You Do Not Need a Multivitamin If You Eat These 7 Foods

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Whole foods are loaded with nutrients. In fact, getting your nutrients from foods is much better than getting them from supplements.

With that said, some foods are much more nutritious as compared to others. Also, in some cases, just 1 serving of a certain food can satisfy more than 100% of your daily requirements for 1 or more nutrients.

Below are 7 healthy foods that contain higher amount of nutrients than multivitamins.

Foods You Should Eat Instead of Multivitamins:

1. Brazil Nuts (Selenium and Magnesium)

Brazil nuts are the best dietary source of selenium. One Brazil nut may have about 95 mcg of selenium, which is 774% of your daily value.

One ounce of Brazil contains 4 g of protein and 2 g of fiber, which is more than a multivitamin will give you. This same serving will also give you 27% of your RDA for magnesium, 20% of your RDA for phosphorus and 25% of your RDA for copper.

Make sure to stick to your recommended daily value. This is because too much selenium puts your body at risk for health issues and certain diseases.

2. Kale

Kale is very healthy. It is one of the most nutrient-dense foods, and is very high in vitamin K1.

Vitamin K1 is essential for blood clotting, and play a role in bone health.

1 cup, or about 67 grams, of fresh kale contains the following nutrients in very high amounts:

  • Copper: 111% of the RDI
  • Vitamin C: 134% of the RDI
  • Vitamin K1: 900% of the RDI

Also, kale is high in manganese, fiber, potassium, vitamin B6, and iron.

3. Liver (Iron)

Liver is known as to be the most nutritious part of any animal. It is rich in essential nutrients, that includes vitamin A, vitamin B12, folate, iron, and copper.

Vitamin B12 intake is very important, as many people are lacking in it. It plays an important role in brain, cell, and nervous system health.

Beef liver contains high amounts of vitamin A, vitamin B12, and copper. A 100-gram or about 3.5 oz serving may contain the following quantities of these nutrients:

  • Copper: 6–700% of the RDI
  • Vitamin B12: 1200% of the RDI
  • Vitamin A: 6–700% of the RDI

Remember not to eat liver more often than 1-2 times per week, because excessive build-up of these nutrients may occur.

4. Sardines (Omega-3s)

Sardines are nutrient-rich fish. Although they are commonly served in cans, sardines can also be smoked, grilled, or pickled when fresh.

Sardines are very rich in DHA and EPA, essential omega-3 fatty acids that have been associated with improved heart nutrient health.

Just 1 92-gram (3.75 oz) serving contains more than 1/2 of the RDI for these essential fatty acids. Also, it contains over 300% of the RDI for vitamin B12.

Also, sardines contain a little bit of almost every that you need, including high amounts of calcium and selenium.

5. Seaweed (Iodine)

Iodine deficiency is included in the most common nutrient deficiencies in the world, and affects nearly 1/3 of the global population.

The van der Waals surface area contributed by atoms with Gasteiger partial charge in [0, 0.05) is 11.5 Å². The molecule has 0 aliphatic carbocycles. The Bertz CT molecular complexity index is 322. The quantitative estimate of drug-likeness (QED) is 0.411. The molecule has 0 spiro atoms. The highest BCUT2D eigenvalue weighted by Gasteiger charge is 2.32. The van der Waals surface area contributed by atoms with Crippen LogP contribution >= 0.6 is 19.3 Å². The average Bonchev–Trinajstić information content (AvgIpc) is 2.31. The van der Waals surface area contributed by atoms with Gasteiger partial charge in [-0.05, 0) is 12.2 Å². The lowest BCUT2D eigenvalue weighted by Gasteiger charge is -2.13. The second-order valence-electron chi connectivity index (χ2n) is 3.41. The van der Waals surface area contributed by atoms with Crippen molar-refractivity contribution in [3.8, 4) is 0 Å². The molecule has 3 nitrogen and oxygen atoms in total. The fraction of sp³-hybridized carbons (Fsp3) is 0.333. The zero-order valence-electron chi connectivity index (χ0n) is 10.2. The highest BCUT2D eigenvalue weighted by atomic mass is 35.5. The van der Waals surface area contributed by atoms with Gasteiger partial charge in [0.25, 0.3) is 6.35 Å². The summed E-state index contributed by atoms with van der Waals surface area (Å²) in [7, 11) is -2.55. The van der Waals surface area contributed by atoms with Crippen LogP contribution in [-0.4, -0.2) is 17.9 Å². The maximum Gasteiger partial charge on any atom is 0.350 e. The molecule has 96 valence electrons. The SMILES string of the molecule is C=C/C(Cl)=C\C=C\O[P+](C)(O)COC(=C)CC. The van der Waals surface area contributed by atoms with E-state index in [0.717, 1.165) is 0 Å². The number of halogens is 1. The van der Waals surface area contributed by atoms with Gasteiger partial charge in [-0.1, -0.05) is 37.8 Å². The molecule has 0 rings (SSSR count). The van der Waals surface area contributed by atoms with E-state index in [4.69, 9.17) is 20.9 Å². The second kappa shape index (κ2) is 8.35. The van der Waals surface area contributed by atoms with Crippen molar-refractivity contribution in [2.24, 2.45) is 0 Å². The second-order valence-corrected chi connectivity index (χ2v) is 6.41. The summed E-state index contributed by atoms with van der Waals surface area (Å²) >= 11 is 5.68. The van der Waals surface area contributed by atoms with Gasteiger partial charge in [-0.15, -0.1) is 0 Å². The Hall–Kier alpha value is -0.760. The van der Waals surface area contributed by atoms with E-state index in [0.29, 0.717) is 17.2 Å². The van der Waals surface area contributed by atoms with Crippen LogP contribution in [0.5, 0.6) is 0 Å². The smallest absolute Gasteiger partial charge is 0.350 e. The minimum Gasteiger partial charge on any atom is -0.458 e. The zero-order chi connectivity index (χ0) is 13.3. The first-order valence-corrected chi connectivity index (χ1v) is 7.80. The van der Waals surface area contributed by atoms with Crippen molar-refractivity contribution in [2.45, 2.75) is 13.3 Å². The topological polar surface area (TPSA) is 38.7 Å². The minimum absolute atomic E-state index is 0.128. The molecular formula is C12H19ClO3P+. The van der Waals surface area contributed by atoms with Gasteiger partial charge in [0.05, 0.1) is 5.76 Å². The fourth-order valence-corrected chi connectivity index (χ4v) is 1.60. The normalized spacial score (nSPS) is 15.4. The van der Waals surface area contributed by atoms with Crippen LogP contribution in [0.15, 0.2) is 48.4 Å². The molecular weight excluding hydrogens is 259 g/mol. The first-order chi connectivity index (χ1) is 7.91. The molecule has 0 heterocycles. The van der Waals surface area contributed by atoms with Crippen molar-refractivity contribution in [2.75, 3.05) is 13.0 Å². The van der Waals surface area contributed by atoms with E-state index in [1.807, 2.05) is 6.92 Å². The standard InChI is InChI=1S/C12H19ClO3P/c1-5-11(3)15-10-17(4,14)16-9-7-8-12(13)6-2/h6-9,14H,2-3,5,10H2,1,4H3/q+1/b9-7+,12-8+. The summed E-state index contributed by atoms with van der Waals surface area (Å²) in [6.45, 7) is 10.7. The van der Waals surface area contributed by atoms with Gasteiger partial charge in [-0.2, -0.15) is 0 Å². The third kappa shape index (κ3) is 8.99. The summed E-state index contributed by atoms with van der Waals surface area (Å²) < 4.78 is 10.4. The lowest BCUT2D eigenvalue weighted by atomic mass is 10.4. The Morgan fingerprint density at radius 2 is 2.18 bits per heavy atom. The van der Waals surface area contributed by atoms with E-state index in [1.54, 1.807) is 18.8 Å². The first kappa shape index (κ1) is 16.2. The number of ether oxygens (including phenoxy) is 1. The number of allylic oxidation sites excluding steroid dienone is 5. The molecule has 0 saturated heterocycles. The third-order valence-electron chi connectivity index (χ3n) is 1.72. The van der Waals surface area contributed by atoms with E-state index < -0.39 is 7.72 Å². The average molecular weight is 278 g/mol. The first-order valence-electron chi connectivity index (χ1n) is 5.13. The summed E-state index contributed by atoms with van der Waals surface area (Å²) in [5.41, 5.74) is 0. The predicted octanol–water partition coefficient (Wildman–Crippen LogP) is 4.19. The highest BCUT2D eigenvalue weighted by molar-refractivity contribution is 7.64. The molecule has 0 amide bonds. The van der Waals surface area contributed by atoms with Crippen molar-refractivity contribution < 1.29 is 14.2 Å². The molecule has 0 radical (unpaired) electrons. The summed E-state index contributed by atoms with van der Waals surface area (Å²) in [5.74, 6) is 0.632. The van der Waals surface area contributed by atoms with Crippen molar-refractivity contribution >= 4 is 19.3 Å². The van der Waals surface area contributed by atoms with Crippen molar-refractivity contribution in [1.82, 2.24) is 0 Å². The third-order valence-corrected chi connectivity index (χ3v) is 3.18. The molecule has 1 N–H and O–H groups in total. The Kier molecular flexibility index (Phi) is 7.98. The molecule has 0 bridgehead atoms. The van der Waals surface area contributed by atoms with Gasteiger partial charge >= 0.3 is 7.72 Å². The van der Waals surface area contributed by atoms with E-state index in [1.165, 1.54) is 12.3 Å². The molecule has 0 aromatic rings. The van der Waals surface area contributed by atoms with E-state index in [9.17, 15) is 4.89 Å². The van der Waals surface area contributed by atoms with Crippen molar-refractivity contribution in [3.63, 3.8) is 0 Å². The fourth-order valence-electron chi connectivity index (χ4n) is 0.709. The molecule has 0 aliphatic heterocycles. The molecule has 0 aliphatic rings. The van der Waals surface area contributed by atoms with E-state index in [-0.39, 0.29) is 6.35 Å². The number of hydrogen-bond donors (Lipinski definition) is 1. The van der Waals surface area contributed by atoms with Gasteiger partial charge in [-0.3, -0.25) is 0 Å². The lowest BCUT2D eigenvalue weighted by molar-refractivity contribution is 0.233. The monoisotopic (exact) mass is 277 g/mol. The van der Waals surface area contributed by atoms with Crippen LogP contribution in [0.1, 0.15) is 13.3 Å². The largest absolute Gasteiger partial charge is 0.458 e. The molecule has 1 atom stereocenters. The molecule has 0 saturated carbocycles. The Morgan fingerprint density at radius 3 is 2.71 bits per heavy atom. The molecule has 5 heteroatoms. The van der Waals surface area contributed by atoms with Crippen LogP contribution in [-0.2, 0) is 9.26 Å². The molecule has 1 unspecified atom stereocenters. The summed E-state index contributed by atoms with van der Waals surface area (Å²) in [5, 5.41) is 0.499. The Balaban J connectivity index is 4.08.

Iodine deficiency causes thyroid problems in adults. Also, during pregnancy, it may increase the risk of developmental abnormalities and mental retardation in the unborn child.

Seaweed, including nori, kelp, wakame and kombu, are all very rich in iodine.

The recommended daily intake is about 150 micrograms/day. But, different types of seaweed contain varying amounts of iodine:

  • Kelp: 1 g approximately have 700–1500 micrograms, or 460–1000% of the RDI
  • Wakame: 1 g contains about 30–110 micrograms, which is close to the RDI

Occasional seaweed consumption is a cheap, but effective way to prevent iodine deficiency.

But, some types of seaweed, including kelp, should not be consumed daily. Just 1 gram may exceed the upper level of safe intake, which is about 1100 micrograms per day. This may cause adverse effects.

6. Shellfish (Vitamin B12, Manganese and Zinc)

Shellfish, including oysters and clams, are among the most nutritious types of seafood. Clams are loaded with vitamin B12. In fact, 100 grams provide about 1600% of the RDI. Also, they contain high amounts of potassium, other B-vitamins, iron and selenium.

Oysters are another type of nutritious shellfish. They contain rich amount of vitamin B12 and zinc, with 100 grams containing 2–600% of the RDI.

Oysters and clams may be the perfect food for older individuals, as higher amounts of vitamin B12 are recommended to people after the age of 50. This is due to the ability to absorb vitamin B12 in the digestive system may decrease with age.

7. Yellow Bell Peppers (Vitamin C)

While most of you consider citrus fruits as the go-to for our vitamin C fix, did you know that sweet yellow and red peppers have more vitamin C, as any other citrus fruit?

You will find 100 mg of vitamin C in 1 large orange, but, 341 mg of vitamin C in one large yellow pepper. That is about 569% of your DV!

Red peppers and green peppers are also stellar substitutes, coming in at 209 mg (349% of your DV) and 132 mg (220% of your DV) respectively.

So no matter if you choose citrus fruits one day and sweet peppers the next, your body will be thanking you regardless.

When we’re low on vitamin C, we have “reduced resistance against certain pathogens,” which means it will be easy for harmful attackers to get in our bodies and compromise our health.

Sources:
Healthline
Legion Athletics

Related Articles:
1. Radish – Powerhouse of Vitamins, Potassium and Fiber
2. Replace Your Multivitamins With These 25 Foods
3. Vitamins and Supplements: What You Should Take and What to Skip

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